Start with ¾ -1 cup of food with about ½ as much water, gradually increase the food as the puppy grows while gradually getting rid of the water in the food.  Let your puppies appearance be your guide neither to thin nor to fat) Good things to add to food include: canned meat, cottage cheese, cooked egg, or oil or some type of fat in the diet is good for a supple coat and skin.

    A vitamin supplement is very beneficial during the first year of development.

    SHOTS:  Your puppy has received the first series of shots on __________________, these shot protect against D.H.L.P and parvo, also your puppy has received a deworming shot on ___________________, for your info and your vets info the names of the shots were___________________________________________________________________.

    The 2nd set of shots is required at 3-4 weeks from the date above..

    The 3rd set of shots to follow another 3-4 weeks after the 2nd series.  After the 3rd series only an annual revaccination is necessary.

    When taking your puppy to the vet for the 1st time, collect a stool sample so that your vet can check for worms.

    RABIES:  Shots are due around 6 months of age.

    PARASITES: it is good practice to occasionally have your puppies stool checked to keep your puppy free from parasites!!

    NOTES:  Your puppy will miss his/her littermates. So except some crying.  This will pass!  It helps to have a blanket or something to cuddle up in.  Also the pup will think it can chew on anything and everything, so make sure that is has plenty of its own toys to chew on.  Always correct a negative with a positive.  Example; if the pup has something that it is not supposed to tell it “NO” then replaces it with a toy that it is allowed to chew on. Your pup will happily switch with a little praise from you.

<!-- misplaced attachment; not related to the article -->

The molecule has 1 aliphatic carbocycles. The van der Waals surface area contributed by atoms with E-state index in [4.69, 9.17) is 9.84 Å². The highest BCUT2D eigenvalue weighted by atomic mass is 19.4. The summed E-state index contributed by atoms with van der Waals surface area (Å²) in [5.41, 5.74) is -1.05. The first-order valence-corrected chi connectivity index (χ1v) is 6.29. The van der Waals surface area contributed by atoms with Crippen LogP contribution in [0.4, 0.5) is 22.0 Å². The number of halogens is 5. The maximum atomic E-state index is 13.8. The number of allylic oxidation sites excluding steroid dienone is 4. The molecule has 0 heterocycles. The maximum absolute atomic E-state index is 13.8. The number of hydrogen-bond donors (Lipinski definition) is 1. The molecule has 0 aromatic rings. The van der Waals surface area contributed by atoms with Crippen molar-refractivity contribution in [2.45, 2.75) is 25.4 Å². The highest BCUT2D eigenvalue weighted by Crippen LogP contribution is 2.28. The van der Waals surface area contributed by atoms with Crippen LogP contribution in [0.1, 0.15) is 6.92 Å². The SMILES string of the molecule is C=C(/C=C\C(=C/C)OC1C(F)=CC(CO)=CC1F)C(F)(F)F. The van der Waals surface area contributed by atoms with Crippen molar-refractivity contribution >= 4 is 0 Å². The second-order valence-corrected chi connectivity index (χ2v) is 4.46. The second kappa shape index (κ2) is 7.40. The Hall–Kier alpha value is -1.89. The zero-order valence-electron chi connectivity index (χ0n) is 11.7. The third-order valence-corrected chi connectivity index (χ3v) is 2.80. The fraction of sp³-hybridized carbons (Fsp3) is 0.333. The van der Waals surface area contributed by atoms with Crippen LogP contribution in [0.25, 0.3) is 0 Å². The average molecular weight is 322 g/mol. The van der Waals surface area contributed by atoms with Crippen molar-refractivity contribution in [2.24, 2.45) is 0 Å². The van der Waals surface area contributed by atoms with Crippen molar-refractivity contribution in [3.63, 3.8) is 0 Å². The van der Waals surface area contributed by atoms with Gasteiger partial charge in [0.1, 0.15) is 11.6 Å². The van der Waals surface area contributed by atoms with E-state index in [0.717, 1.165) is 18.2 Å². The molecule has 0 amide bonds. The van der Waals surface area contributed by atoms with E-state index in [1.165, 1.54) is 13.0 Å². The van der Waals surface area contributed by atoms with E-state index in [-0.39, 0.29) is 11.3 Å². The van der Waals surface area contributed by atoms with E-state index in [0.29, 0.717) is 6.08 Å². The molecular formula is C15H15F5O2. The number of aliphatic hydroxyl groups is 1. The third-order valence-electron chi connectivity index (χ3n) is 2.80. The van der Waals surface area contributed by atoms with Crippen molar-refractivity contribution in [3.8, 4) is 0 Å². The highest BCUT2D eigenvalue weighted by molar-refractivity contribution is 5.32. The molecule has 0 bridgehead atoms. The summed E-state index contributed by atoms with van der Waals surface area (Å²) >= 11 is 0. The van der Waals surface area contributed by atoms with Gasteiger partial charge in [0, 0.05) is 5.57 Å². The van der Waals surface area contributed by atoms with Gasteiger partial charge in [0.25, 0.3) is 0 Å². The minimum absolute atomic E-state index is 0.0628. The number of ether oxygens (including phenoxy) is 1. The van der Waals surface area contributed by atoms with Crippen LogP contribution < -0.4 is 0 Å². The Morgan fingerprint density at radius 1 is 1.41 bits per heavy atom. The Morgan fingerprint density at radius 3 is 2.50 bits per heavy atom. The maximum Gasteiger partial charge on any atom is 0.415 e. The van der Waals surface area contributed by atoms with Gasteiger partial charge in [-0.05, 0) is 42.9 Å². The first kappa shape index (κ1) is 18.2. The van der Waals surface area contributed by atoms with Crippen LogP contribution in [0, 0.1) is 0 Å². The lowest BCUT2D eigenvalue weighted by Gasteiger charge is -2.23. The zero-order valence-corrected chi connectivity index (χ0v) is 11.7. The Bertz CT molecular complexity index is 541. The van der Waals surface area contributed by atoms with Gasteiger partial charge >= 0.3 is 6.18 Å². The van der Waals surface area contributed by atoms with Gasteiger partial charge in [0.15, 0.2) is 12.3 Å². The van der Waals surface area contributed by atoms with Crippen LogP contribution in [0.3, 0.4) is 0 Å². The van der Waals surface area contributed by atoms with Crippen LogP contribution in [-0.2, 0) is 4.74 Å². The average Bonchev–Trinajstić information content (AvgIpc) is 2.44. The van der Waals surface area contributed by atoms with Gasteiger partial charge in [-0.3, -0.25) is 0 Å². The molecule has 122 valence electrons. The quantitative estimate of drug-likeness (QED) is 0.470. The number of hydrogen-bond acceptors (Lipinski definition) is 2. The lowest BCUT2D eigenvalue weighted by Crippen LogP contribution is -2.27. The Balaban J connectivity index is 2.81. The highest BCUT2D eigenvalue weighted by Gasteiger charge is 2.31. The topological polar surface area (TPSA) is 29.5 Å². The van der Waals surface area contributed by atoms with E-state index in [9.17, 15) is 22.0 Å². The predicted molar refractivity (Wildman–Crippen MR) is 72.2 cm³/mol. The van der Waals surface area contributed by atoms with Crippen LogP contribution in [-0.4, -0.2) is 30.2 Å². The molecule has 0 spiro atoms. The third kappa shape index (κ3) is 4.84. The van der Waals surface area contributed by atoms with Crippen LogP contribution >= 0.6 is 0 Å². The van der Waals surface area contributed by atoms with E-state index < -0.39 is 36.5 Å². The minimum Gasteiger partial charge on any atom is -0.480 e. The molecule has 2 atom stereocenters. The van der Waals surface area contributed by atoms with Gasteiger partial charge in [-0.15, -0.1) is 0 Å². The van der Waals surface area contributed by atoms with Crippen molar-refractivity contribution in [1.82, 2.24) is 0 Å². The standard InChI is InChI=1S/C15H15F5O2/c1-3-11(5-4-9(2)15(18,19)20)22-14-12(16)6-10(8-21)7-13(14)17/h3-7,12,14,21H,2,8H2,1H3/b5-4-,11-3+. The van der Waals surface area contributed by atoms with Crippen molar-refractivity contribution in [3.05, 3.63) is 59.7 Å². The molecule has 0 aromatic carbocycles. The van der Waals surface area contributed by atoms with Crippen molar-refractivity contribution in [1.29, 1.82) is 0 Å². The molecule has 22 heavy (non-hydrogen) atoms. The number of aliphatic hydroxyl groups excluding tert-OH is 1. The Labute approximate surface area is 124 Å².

A word about house breaking your new puppy: It seems puppy’s needs to go out every waking hour. This is because of their small holding tank.  Accidents will happen, again correct a negative with a positive. A firm “NO” and a trip to the outdoors, again use a lot of praise when they do their business outside.  Get your puppy outside immediately after a nap, after eating or drinking, this will help you avoid some accidents.

    We highly recommend the use of a crate with your new puppy.  It will help in potty training as the puppy will try to hold it when he/she is in the crate, it also a safe place where the puppy can sleep and be when unsupervised.  The crate is also a useful way to transport your new puppy in a vehicle.

    If for some reason you cannot keep your puppy, please notify us, we would like to know where our puppies end up.  Plus we might be able to help you place it in a good home!!

    We like to hear how the pups are doing from time to time.  So please drop us a line every once and a while.  If you ever have any questions, let us know, we will probably be able to help you out.  And most important:   ENJOY YOUR NEW FRIEND!!!!!!

    TOY SUGGESTIONS: Rawhide chews, rawhide bones, tennis balls and hard rubber balls.  (Avoid stuffed animals.)

    NAILS:  Keep them trimmed. Long nails look unsightly and they can be painful to your dog.

    BREEDING: In case you may be thinking about using your dog for breeding at some time in the future.  Consider some things: your dog should be 2 years old or older, since this is the time that evidence of hip dysplasia can be verified by the O.F.A.  AN x-ray of your dog’s hips should be taken by your vet then sent to the O.F.A to be evaluated.

    Other hereditary factors to consider are the eyes, temperament, EIC, elbows, and etc. The dog should have a brucellosis test to be sure it will not pass nor contract a disease through breeding.

    Raising a litter of puppies properly takes considerable knowledge, time, work, proper equipment.  Unless you have something beneficial to offer, placing your puppies in a suitable home can be a problem.  Also are you prepared to replace a dog if some hereditary or defiant problem arises from your breeding?  Even the most experienced breeders encounter problems along the way.  Dedication to bettering the breed is a MUST!!